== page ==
Warning: contains images and ideas that some may find shocking/controversial.
War is a cruel and powerful muse. Those affected by the death, destruction and misery create works as acts of rebellion and survival against the inhumanity, chaos and insanity thrust upon them. The people of Syria rose up against the oppressive culture of fear of the Assad regime during the Arab Spring in 2011. The Syrian Army and its Russian allies have been trying to reimpose the old order since then in an extremely complicated web of conflicting alliances formed from the many armed groups and nations involved.
Parallel Republic: The Art of Civil Disobedience is an exhibition of Syrian art, born of the conflict in Syria, currently on display at Manchester’s People’s History Museum till 2 April 2017.
The war in Syria continues to rage, increasingly in Bashar al-Assad’s favour, but this isn’t the first time the people of Syria have risen against the Assad regime. In 1982 the people of Hama rose up against Bashar’s father president Hafez al-Assad. The Assad regime’s response was to unleash the Syrian Army on the city to massacre an estimated 20,000 people.
Due to the repressive regime in Syria, the 1982 massacre in Hama could only be referred to as the events of 82, the grief and trauma of the event submerged by a regime enforced tyranny of silence. The current uprising against Bashar al-Assad has met a similar response with bullets, bombs and chemical weapons being used regardless of combatant or civilian status.
But in spite of the bullets and bombs raining down, freedom of expression has flourished with many Syrian artists expressing their opposition to the Syrian state by illustrating, painting, photographing, filming and creating music.
One of those artists is the multi award winning Sulafa Hijazi, who was born in Damascus. She set up the Blue.dar digital production company between Damascus and Beirut in 2010, which is now based in Berlin. Hijazi kindly gave permission for her artwork to be reproduced in this article. Her artworks depicting the macabre sewing machine producing military uniforms and a woman birthing weapons speak of the essence of humanity being corrupted and distorted by war into the mechanical reproduction of the means to pursue and propagate war.
Syrian citizen journalists have appeared to record war crimes and atrocities carried out by all sides that are left unreported by a resource-starved western press that is no longer up to the job. The outstanding work done by Syrian journalists was celebrated in the 2016 British Journalism Awards. Waad al-Khatib won the foreign affairs prize for her reporting in Aleppo and the citizen media group ‘Raqqa is Being Slaughtered Silently’ was given the Marie Colvin award for its bold reporting from the city controlled by the Islamic State.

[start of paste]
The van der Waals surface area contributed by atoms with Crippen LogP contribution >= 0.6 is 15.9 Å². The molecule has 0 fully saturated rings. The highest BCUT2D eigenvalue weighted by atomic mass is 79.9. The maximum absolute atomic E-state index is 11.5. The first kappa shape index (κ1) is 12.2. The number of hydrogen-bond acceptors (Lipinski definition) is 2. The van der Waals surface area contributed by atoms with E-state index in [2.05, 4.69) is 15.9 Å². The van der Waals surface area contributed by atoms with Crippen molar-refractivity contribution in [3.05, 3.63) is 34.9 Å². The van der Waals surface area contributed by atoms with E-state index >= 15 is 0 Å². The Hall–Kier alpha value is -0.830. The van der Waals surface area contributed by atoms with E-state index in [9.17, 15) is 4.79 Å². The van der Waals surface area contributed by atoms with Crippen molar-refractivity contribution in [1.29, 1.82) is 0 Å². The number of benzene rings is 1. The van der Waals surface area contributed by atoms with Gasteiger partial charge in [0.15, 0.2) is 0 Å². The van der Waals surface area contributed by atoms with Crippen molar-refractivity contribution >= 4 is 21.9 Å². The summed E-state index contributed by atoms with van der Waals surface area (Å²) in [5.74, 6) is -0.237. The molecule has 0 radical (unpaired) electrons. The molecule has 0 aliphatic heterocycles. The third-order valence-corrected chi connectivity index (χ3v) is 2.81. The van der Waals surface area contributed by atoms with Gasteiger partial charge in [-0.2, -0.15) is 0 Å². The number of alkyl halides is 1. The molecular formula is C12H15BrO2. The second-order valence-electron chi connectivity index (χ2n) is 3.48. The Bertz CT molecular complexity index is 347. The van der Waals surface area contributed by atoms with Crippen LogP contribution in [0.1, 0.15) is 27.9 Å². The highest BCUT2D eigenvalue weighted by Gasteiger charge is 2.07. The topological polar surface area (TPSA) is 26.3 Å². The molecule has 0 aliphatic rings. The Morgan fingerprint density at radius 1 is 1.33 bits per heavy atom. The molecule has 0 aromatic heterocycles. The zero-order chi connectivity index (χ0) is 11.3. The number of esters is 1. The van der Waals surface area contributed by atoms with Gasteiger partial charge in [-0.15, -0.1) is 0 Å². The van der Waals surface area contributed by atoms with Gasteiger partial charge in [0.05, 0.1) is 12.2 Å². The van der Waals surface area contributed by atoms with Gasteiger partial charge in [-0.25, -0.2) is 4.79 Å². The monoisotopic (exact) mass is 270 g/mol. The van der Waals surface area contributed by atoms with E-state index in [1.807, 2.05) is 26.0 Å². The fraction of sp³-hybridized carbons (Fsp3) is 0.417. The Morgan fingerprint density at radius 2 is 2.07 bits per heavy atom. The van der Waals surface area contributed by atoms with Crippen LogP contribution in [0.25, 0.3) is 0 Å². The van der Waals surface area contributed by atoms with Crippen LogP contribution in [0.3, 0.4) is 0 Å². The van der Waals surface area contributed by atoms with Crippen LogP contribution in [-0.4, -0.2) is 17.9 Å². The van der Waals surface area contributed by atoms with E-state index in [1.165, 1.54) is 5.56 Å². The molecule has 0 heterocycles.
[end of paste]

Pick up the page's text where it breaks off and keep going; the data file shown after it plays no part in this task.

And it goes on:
In 2011 a group of school children from Dera’a scrawled on a wall ‘Ash-shaʻb yurīd isqāṭ an-niẓām’ (The people want to overthrow the regime). In the UK this would have been unremarkable but in Syria it was enough for them to be arrested and tortured by the police, igniting increasing unrest during the Arab spring. Kartoneh is an anonymous collective whose work on display echoes of that message written on a wall in Dera’a. Writing mainly with school chalk on black paper they create banners and signs with messages, derived after long discussion, about the conflict in Syria.
Laughter is an important safety valve for releasing stress that might otherwise break something inside us, and is often found in the most unlikely places. Having never experienced war, I can only imagine what it is like to endure such huge stress levels for such a long time, but can see why the satirical Top Goon puppet series is so popular.
Masasit Mati is the anonymous Syrian art group that created the Top Goon series. They decided to use finger puppets to tell their stories as they were easy to smuggle through checkpoints. The episode above, ‘There’s nothing like helping people’, as well as poking fun at dictators such as Assad, also calls into question the motives of some western journalists in Syria. There are also four other episodes of Top Goon videos at the exhibition, as well as comic strips from Comic4Syria.
A picture called About a Young Man Called Kashoosh, by Kalil Younes, depicts the death of Ibrahim Qashoush by having his throat cut, bringing to a violent end his work as a fireman, singer and poet who penned anti-Assad songs. Younes’s works at the exhibition depict the visceral and violent nature of the war on Syrians that is often sanitised in western press reports limited to listing casualty figures.
Photographs on display show the sorry state of war torn cities in Syria, whose buildings are so damaged they provide little shelter from the elements, but still offer some protection from the bullets and bombs. These images also depict the Syrians who have stayed on in these devastated areas to fight for their family, their culture, their homes and freedom.
An extract taken from The Silence and the Roar by Nihad Sirees, which is uniquely depicted in one of the works on display, sums up perfectly what this exhibition represents to me:
“In countries ruled by leaders obsessed with supremacy… THE LEADER… imposes silence upon all those who dare to think outside the prevailing norm. Silence can be the muffling of one’s voice or the banning of one’s publications… Or it might be the silence of a cell in a political prison or, without trying to unnecessarily frighten anyone, the silence of the grave”
Freedom of expression is a beautiful thing that allows our humanity to flourish: it is worth fighting for.
Feature image: Artwork by Sulafa Hijazi (with permission)